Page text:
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Everything posted by Skybear

  1. I think you gonna find them all on
  2. Maybe you can tell us in what way he is linked to Aviacom. I neither decline his professionalism as a rigger nor his credibility, but I doubt his indepency as he was listed as test jumper and staff member on Aviacoms website. Aviacom stated that they wanted the cutter back for an independent analysis, and that is what we should at least expected from them to prove their point.
  3. I work in the aviation industry as well. I am an air traffic controller, air traffic control instructor and human factors expert. From a long lasting experience and studies I know, that every procedure will work in a perfect world, no matter how bad it is designed. But as soon as you put the human in the system, it will fail at some point. That 's natural because of human behaviour. Good engineering takes this into account. Why let the cutter open, so that FODs can nestle inside the tubular part of the cutter, when you can also close it with a plastic sleeve? Humans are packing our reserves, and they may overlook a small metal ball falling into the cutter. If it falls in the loop hole most propably it will fall through. Or it will be stuck between the loop and the plastic sleeve of a Cypres/Vigil cutter and can be found when inspected again. But if it already rolled inside the Argus cutter it is most propably out of sight. If FODs turn out to be the problem in all the Argus cutter incidents then we know why. If there are more problems with the cutters we need to fnid more solutions.
  4. I must admit that I made a mistake on the serial number, or better said a misunderstanding. Pauls pictures show the same serial number than in in all the reports. So maybe it is a part number, as somebody else suggested. The last report from Mr. Camffermann states that it is a serial number. But in my understanding a serial number is unique with each unit, isn't it? Does somebody know a little more about it?
  5. Thank you Paul. This picture clearly shows a design flaw of the cutter which can easily be changed. As I suspected the loop hole is open towards the inside of the cutter. Small objects can easily enter the cutter and be in the way of the piston. Another point about the cutter investigation report from April 7th 2011. This is ot the cutter from the San Marcos incident. The pictures clearly show the same serial number that was already in the Service Bulletin of September 5th 2011, following the Portugal incident. When Argus was banned they were still complaining that they did not receive the cutter from San Marcos.
  6. I know how the cutter looks like. This picture is of bad quality and it is taken from an angle that does not show what I was asking for. Is there a plastic sleeve inside the loop hole, which prevents objects from going into the cutter tube (or how you would call it in the english language)? If you have a better picture I would appreciate to see it. Another thing that is worth mentioning is, that Skysupplieseurope and Mr. Camfferman is closely related to Argus. In my opinion to close for an independent investigation.
  7. How can an object like this enter the cutter? On a Cypres cutter there is a plastic insert that prevents anything from getting into the cutter. Is it the same on the Argus cutter? I suppose it is the same, because both are waterproof and therefore the cutter must be closed at the loop hole. And I can hardly imagine that a shot ball gets and stays in the loop hole just by coincidence. Did it maybe happen during the production and the shot ball was inside the cutter all the time? This report raises more questions than it answers.
  8. In the good old times, which most of us in this forum including me never experienced, loops were made out of normal lines. During the Cypres development Helmu Cloth saw, that many delayed reserve container openings were caused by friction between the loop and the grommets. In his effort to create an AAD, that is as close to 100% as it can be, he developed the Cypres loop. The requirements were a minimal diameter, great strength and minimal friction. By the way, that is why we siliconize loops. To reduce friction, not to get a cleaner cut. But even with minimal friction there is still some potential for the loop to delay the container opening, when the flaps are pushed sideways by the launching PC. That is absolutely no porblem with top mounted cutters, because the length of the rest of the loop is too short to cause a problem. If the loop goes through to the bottom of the reserve container it is a totally different situation. Here the loop has to slide through all the grommets in full length. Depending on the flap design and the reserve size in the container this can lead to some delay. We are living in free countries and can make our own choices. But why use an AAD, that needs the cutter mounted on the bottom of the reserve container when you can have something better? Whenever you are in the situation that your AAD, or that of a friend, fires, take these 1,5 seconds until the reeserve is open to think about it. If it takes longer, you might have done a bad choice.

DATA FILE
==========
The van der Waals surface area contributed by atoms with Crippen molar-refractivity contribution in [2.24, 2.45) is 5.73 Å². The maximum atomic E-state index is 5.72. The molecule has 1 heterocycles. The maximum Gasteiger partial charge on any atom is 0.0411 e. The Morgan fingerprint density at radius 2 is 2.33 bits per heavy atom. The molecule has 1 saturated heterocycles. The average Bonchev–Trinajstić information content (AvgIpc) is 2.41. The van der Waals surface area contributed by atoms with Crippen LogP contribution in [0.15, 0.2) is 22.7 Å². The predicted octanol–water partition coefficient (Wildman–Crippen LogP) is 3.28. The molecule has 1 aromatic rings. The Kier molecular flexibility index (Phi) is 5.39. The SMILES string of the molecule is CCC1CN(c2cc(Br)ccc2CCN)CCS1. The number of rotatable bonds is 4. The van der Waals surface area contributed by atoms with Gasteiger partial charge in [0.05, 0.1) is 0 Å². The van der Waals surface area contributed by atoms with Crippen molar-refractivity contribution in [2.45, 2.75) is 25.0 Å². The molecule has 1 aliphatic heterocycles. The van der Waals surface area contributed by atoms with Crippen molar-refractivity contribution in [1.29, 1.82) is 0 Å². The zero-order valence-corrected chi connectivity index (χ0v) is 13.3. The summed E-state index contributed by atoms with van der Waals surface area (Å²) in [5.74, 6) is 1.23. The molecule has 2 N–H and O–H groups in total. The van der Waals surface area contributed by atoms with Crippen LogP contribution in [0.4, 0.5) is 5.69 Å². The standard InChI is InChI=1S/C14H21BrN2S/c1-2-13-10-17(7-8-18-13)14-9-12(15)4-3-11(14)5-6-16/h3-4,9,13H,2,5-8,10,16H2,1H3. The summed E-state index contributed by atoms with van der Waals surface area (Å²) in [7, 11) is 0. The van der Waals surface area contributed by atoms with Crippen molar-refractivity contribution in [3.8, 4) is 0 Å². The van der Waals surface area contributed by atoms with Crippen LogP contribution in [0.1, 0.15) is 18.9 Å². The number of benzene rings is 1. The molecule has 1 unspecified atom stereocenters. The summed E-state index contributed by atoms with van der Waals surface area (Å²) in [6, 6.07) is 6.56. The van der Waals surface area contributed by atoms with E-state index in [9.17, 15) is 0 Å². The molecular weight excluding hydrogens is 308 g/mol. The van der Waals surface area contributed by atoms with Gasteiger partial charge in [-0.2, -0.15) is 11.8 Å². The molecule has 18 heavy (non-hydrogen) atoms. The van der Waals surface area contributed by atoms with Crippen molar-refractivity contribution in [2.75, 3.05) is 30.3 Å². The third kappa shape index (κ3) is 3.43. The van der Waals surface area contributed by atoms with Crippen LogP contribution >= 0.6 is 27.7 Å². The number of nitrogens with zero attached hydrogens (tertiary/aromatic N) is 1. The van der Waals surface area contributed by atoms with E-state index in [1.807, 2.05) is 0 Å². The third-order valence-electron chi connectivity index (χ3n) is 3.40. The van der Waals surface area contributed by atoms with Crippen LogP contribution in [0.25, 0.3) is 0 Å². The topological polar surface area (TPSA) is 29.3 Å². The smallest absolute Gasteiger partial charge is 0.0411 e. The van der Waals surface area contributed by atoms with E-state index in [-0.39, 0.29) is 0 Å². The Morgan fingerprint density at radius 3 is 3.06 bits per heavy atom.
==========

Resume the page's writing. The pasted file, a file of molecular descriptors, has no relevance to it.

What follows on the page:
9. Good thoughts on the pillow and a beautiful rig. Enjoy!
  10. Can somebody explain the meaning of the other numbers on the tag? I am asking, because the cutter is tagged exactly like the one shown in the SB from Sep. 5th 2010. If that means it is exactly the same cutter (maybe 092666 is a serial number), it means that Aviacom was well aware not only of the incidents in Poland and Portugal, but also Italy. The photos prove that it was a more than serious problem, and replacement of the cutters should have been mandatory prior the next jump. If my assumption is correct, it would mean that Aviacom had plenty of time to fix the problem. It would mean that the decision to ground Argus on almost any rig was not taken well in advance, as it is alleged in Aviacoms letter, but after a long period without satisfactory response. I wonder where TrojanHorse is, and what he has to say to the customers who trusted the Argus.
  11. Sorry to say, but this idea is complete bullshit. The cutting blade does not only hit the anvil, but also intrudes 1 to 2mm into it. This is due to the big forces which are needed, to make sure that the blade completely severes the loop. A reactive charge which is big enough to push the piston back will severely damage your rig. The reason is simple. The charge that drives the piston forward can go no other way than this, pushing the puston inside a closed containment. A reactive charge from the other side will loose most of its force through the open loop hole. Even if it is a cylindrical cutter it is not tight enough at the containment to keep the pressure. The only way out is taking a bigger charge, which will make you carrying a little bomb on your back. I prefer the knife and anvil type cutter, which simply cuts the loop into two pieces. English is not my native language, so I apologize if I am using strange words t some points.